Today, the artistes are more brazen; more impatient and couldn’t care if an entire chorus line was lifted verbatim from “reigning” songs of their local or foreign counterparts. They just don’t care. And the fans, as it is now clear, appear not to be bothered. But therein lays the trap. You don’t need a seer to tell you that barefaced robbery, as it being churned out by starry-eyed characters that populate our studios and airwaves, will sooner or later collapse the music business into an economical cul-de-sac.

Apart from music beats sounding alike, and with fast disappearing wholesomeness in syncopation and timbre, the lyrical depth is thinning out rapidly. Now, we seem like a nation of unthinking jingoists and flippant abusers of our traditional mores on the flimsy excuse that our socio-economic realities have condemned us to this state. We fool ourselves that we reflect what is happening on the streets. We have become repeaters, and not creators. We sing complete nonsense, gibberish, and lazy repetitions that leave neutrals wondering how we got to this place.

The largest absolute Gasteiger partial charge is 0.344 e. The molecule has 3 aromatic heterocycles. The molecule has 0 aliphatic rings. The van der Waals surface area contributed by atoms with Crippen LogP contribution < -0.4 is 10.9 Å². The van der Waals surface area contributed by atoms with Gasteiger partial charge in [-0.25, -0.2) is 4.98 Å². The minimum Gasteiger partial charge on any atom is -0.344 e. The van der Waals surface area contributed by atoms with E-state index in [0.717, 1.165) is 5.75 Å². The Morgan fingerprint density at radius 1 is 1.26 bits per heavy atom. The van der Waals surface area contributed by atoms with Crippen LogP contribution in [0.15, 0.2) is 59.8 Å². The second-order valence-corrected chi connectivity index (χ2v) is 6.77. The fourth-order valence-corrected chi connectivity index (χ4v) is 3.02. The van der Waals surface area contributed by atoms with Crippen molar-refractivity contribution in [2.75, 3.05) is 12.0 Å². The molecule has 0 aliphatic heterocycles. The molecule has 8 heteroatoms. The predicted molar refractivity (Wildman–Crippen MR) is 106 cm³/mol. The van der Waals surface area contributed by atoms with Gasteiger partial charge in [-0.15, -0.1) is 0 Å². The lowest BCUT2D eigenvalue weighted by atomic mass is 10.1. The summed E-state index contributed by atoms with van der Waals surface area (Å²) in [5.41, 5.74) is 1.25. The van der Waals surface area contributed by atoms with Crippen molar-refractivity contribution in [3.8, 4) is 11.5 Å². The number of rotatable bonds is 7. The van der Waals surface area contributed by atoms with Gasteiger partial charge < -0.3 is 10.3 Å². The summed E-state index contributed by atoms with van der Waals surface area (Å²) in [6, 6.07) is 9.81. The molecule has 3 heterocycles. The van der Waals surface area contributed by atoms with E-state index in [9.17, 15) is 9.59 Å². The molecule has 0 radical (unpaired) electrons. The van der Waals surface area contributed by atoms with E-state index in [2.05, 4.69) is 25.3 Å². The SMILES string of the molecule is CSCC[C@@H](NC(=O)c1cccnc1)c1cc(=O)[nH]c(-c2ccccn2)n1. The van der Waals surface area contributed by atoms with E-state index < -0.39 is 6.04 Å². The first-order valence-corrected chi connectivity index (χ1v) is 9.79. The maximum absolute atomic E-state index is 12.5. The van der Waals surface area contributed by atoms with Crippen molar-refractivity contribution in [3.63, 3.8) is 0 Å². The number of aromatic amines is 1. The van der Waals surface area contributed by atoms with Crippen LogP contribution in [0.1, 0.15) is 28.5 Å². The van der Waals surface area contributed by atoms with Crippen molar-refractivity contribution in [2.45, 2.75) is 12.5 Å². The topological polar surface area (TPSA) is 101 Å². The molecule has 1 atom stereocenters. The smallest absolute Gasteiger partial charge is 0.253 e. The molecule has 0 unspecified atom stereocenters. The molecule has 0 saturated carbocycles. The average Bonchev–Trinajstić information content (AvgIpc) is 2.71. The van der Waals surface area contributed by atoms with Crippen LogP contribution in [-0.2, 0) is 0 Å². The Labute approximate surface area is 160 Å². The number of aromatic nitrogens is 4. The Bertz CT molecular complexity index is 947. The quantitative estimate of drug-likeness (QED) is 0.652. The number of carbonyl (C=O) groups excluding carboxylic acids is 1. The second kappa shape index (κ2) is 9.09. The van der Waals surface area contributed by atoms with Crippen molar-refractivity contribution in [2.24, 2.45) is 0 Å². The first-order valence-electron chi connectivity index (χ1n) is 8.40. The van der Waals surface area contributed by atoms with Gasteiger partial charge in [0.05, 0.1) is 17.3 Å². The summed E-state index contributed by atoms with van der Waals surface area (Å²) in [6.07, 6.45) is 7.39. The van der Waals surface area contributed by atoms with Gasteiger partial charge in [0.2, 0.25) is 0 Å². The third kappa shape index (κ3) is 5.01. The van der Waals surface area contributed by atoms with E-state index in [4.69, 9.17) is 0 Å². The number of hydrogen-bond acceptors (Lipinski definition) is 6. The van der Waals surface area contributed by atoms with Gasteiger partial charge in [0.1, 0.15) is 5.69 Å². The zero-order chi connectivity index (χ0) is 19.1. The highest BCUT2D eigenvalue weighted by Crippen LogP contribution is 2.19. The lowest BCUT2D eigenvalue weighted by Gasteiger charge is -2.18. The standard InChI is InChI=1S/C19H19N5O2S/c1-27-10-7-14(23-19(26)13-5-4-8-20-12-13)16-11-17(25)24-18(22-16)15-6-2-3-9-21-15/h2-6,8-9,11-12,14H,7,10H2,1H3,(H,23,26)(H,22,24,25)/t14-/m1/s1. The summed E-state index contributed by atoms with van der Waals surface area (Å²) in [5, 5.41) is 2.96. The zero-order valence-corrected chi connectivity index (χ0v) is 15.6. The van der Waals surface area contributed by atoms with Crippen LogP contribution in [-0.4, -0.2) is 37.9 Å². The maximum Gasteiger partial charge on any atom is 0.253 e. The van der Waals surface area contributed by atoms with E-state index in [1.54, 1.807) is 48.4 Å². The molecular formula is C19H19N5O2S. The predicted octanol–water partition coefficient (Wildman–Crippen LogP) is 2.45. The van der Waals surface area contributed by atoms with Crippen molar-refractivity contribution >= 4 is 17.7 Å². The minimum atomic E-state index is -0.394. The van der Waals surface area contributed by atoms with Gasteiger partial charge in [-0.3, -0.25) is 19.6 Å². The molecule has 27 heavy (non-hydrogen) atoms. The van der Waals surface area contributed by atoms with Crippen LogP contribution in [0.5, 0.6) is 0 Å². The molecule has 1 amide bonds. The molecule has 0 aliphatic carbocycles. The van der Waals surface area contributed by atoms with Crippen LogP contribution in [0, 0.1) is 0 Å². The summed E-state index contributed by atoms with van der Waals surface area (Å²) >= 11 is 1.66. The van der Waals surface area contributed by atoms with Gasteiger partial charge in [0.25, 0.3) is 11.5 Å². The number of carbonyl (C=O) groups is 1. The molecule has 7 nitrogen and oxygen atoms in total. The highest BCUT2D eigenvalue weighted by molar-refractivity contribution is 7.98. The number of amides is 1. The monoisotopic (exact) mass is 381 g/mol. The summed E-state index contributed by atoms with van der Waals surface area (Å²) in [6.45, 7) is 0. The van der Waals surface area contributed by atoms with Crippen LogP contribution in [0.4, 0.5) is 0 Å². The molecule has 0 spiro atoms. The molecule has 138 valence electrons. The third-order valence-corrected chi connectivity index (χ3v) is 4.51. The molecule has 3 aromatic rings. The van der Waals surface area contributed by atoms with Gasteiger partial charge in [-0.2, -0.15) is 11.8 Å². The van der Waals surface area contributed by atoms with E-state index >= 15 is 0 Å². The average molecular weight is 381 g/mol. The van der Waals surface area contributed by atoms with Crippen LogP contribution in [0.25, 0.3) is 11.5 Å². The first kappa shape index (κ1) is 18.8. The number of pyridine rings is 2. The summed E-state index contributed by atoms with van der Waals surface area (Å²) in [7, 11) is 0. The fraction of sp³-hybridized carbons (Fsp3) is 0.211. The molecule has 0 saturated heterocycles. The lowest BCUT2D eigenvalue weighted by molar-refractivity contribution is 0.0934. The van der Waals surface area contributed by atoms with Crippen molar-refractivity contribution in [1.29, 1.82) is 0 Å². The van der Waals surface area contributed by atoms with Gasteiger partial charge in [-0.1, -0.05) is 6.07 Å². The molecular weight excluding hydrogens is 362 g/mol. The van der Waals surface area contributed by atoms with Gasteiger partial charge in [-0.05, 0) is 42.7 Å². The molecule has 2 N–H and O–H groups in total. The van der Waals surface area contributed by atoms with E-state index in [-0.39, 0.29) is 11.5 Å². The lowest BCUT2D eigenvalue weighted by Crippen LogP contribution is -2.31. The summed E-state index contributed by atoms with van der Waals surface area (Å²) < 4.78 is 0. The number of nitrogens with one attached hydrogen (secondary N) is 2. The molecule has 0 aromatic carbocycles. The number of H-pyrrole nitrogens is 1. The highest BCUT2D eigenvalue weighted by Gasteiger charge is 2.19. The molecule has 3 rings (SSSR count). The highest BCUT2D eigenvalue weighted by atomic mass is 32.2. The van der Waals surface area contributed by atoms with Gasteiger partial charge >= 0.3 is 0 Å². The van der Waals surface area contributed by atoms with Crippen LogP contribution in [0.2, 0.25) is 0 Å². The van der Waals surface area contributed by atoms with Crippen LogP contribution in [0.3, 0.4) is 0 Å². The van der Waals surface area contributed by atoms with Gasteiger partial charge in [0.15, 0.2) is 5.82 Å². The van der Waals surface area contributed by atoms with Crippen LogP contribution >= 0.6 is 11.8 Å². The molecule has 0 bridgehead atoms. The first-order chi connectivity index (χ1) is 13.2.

It is such complete absence of care or self-restraint that gives light to a St. Janet. Why are we scandalized at her cheap, lust-filled “business model”, when we amusingly condoned and back-patted her forerunner, Abbas Akande Obesere (Omo Rapala) who strutted drunkenly and, I can assure you, profitably across the nation casting spells on devotees of his brand of minstrelsy? So, who can wager that St. Jezebel does not have a coterie of lewd-lappers savouring every rotten limerick trolling from her plucky bosom?

Yet, more dangerous is the professional attitude and work ethics of our latter day music magicians. More on that next week. or

(First published in Guardian on Sunday, February 14, 2010)